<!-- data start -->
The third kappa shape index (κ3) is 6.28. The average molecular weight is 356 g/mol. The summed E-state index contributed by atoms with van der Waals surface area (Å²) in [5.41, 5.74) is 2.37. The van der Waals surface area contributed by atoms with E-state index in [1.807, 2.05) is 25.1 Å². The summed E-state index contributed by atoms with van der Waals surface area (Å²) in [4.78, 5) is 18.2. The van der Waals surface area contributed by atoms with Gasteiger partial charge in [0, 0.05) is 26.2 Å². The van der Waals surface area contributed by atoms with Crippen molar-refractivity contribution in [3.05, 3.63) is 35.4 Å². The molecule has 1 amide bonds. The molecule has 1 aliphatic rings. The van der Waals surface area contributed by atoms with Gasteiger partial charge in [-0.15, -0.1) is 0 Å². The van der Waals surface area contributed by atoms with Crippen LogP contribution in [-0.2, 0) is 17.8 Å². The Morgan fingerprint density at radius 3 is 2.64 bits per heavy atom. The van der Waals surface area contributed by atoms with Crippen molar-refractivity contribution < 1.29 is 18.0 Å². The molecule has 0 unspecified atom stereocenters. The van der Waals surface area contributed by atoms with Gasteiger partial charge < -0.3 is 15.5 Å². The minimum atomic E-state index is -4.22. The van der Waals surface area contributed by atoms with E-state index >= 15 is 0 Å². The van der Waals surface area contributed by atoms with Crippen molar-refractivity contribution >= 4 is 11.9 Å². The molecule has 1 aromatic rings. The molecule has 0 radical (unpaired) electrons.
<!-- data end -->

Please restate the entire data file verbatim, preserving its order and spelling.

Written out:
The third kappa shape index (κ3) is 6.28. The average molecular weight is 356 g/mol. The summed E-state index contributed by atoms with van der Waals surface area (Å²) in [5.41, 5.74) is 2.37. The van der Waals surface area contributed by atoms with E-state index in [1.807, 2.05) is 25.1 Å². The summed E-state index contributed by atoms with van der Waals surface area (Å²) in [4.78, 5) is 18.2. The van der Waals surface area contributed by atoms with Gasteiger partial charge in [0, 0.05) is 26.2 Å². The van der Waals surface area contributed by atoms with Crippen molar-refractivity contribution in [3.05, 3.63) is 35.4 Å². The molecule has 1 amide bonds. The molecule has 1 aliphatic rings. The van der Waals surface area contributed by atoms with Gasteiger partial charge in [-0.15, -0.1) is 0 Å². The van der Waals surface area contributed by atoms with Crippen LogP contribution in [-0.2, 0) is 17.8 Å². The Morgan fingerprint density at radius 3 is 2.64 bits per heavy atom. The van der Waals surface area contributed by atoms with Crippen molar-refractivity contribution < 1.29 is 18.0 Å². The molecule has 0 unspecified atom stereocenters. The van der Waals surface area contributed by atoms with Gasteiger partial charge < -0.3 is 15.5 Å². The minimum atomic E-state index is -4.22. The van der Waals surface area contributed by atoms with E-state index >= 15 is 0 Å². The van der Waals surface area contributed by atoms with Crippen molar-refractivity contribution >= 4 is 11.9 Å². The molecule has 1 aromatic rings. The molecule has 0 radical (unpaired) electrons.